UBC Theses and Dissertations
Physical and computational models of Marangoni and buoyancy flow during dissolution Chatterjee, Aniruddha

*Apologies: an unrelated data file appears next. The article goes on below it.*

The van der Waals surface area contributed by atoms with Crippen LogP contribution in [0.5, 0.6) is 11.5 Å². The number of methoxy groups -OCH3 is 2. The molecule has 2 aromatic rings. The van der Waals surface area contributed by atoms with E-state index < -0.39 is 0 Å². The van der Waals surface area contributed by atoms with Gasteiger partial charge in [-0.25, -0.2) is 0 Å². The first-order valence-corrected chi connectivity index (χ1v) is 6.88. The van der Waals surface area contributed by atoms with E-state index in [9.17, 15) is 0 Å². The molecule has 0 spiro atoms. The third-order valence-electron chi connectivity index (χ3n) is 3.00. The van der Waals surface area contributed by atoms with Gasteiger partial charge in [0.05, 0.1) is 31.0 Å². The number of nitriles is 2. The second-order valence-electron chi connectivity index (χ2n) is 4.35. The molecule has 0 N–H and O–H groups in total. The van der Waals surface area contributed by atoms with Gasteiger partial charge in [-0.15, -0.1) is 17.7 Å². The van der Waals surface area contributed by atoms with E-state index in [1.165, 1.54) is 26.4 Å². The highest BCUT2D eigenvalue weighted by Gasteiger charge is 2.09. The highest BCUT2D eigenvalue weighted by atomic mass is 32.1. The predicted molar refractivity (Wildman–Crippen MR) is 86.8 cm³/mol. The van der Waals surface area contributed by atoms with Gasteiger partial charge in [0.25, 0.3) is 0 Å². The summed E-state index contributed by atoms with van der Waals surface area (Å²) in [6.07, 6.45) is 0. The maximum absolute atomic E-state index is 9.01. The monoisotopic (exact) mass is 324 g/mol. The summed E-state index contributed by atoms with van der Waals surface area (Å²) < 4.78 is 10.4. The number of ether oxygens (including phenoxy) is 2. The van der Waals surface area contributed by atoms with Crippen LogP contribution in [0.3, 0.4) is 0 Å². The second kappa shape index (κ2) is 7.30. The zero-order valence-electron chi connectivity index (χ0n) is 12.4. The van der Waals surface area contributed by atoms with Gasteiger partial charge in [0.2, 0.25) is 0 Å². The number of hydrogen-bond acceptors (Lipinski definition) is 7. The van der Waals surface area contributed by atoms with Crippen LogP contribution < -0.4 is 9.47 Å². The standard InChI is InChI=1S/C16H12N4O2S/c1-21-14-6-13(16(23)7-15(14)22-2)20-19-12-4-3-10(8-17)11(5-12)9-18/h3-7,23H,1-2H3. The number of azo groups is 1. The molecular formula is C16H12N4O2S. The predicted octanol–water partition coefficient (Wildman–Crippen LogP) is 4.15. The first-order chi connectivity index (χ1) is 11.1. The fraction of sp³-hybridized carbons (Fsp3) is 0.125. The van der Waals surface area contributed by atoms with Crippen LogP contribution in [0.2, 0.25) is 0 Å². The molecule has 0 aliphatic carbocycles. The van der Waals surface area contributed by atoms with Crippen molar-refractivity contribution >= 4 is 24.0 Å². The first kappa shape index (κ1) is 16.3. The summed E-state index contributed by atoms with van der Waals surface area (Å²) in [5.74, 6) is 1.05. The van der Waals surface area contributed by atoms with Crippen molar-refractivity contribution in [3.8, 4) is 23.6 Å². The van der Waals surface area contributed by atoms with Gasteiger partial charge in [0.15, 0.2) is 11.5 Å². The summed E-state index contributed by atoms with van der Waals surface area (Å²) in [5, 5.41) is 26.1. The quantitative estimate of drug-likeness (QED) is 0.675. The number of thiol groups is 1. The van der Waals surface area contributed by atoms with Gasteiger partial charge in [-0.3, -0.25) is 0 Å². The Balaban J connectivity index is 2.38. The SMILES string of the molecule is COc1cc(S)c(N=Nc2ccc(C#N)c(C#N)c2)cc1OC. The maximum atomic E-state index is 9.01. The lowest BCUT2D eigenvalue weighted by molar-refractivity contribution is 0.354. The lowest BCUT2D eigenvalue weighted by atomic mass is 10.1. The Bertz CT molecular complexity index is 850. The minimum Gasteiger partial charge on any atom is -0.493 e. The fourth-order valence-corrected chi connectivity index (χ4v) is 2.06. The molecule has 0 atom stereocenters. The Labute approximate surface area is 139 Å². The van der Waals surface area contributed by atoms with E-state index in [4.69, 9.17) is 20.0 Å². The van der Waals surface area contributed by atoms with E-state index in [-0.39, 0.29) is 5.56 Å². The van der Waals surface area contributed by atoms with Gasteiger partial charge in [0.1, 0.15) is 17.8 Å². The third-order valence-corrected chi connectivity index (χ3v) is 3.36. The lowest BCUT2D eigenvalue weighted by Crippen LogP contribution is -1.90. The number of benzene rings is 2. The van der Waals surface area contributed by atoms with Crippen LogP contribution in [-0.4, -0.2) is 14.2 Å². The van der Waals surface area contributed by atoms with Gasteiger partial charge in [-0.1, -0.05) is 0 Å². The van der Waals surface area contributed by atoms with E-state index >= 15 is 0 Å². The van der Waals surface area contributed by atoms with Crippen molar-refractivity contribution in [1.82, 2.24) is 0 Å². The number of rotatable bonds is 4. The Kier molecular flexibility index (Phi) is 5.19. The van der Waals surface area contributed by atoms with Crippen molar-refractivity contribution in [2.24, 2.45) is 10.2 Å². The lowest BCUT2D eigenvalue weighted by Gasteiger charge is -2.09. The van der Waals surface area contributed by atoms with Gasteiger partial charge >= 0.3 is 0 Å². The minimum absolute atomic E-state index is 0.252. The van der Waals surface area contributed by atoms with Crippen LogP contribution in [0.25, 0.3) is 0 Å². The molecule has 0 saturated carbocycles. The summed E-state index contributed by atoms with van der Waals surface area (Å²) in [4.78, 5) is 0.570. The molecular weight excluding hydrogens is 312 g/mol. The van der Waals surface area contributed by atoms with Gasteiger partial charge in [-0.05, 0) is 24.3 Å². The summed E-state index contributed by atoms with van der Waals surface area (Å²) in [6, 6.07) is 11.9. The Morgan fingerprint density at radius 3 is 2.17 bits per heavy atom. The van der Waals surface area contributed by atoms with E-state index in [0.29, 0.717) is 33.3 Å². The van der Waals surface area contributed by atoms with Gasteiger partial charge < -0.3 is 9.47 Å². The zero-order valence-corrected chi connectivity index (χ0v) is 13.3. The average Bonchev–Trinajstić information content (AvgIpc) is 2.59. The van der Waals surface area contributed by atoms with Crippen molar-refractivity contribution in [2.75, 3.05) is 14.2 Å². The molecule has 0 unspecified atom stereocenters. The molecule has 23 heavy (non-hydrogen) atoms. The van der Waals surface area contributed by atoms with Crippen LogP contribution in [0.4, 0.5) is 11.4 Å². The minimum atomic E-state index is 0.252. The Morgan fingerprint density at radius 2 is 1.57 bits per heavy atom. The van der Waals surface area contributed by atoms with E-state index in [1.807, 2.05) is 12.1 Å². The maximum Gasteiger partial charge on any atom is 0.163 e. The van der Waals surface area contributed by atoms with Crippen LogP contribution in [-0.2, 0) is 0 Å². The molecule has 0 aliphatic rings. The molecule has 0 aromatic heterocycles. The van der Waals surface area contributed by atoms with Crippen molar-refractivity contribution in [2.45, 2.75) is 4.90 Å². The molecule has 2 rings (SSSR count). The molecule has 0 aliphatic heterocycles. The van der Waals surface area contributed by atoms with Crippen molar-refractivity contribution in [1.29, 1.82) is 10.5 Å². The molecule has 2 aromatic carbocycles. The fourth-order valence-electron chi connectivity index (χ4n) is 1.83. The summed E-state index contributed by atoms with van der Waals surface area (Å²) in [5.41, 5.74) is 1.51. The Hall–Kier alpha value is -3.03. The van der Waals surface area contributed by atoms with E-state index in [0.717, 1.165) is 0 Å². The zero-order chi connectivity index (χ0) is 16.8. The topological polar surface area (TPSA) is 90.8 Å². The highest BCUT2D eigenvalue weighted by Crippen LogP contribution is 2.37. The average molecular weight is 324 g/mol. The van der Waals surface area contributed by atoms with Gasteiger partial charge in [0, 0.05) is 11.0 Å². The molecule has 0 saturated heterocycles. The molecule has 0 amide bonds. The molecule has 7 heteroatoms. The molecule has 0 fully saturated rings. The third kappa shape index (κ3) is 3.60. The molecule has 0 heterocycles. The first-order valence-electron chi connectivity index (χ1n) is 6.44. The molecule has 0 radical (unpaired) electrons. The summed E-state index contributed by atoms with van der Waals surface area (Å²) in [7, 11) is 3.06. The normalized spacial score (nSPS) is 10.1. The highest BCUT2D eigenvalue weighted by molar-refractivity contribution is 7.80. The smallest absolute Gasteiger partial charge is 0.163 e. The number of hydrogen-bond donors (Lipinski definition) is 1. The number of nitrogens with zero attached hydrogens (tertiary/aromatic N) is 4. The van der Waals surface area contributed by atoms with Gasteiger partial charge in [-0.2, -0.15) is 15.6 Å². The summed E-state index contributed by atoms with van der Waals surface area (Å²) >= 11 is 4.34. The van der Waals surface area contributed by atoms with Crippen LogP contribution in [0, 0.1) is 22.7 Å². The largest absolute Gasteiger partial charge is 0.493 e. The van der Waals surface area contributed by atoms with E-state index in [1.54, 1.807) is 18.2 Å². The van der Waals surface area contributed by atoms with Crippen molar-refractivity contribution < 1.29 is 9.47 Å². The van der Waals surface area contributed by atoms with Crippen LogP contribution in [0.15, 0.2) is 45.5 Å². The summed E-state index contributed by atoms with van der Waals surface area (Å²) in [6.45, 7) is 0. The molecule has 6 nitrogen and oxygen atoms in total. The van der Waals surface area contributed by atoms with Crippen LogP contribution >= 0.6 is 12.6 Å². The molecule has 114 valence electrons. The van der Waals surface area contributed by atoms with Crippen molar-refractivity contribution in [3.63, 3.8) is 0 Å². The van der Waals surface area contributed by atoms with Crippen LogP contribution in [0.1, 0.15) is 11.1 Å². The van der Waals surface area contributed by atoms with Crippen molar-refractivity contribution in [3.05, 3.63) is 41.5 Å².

During the production of titanium products, the presence of aluminum-rich regions can cause Type II alpha stabilized defects which are deleterious to down-stream performance. Al-rich material can enter the melt via ballistic transfer from the melting hearth at various stages during electron beam cold hearth re-melting (EBCHR) of Ti-6Al-4V (Ti-6wt%Al-4wt%V) alloy. If this material is not fully dissolved and homogenized when solidification occurs, the ingot will contain Al-rich regions. Thus, in order to produce high-performance components for aerospace applications, titanium producers must understand the dissolution process for alloying elements entering the melt. To study and characterize the phenomena associated with the dissolution and homogenization of alloying elements during EBCHR processing of Ti-6Al-4V, a water-ethanol physical analogue model has been developed to simulate the thermal, compositional and fluid flow behavior that are active in the dissolution process. The physical model consists of a hot water solvent contained in a transparent cell (beaker) in which solidified ethanol or ice solute is dipped. The data generated from the physical model was used to validate a coupled thermal- fluid flow-composition model (developed in the commercial CFD code ANSYS CFX). The analogue model focuses on characterizing the effects of thermal and compositional variations on surface tension driven fluid flow (Marangoni flow) and buoyancy driven flow during the dissolution of a low density, low surface tension and low melting point solid material (frozen ethanol) in a high density, high surface tension and high melting point liquid (water), which was found to be analogous to the dissolution of solid Al in liquid Ti. In addition, the analogue model was also capable to predict the dissolution behavior when there was no compositional difference between the solute and the solvent. Based on a comparison of fluid flow pattern and interface shape, and temperature data obtained at discrete locations in the experimental and computational results, the numerical model has been shown to quantitatively and qualitatively predict the dissolution behavior observed in the physical process.
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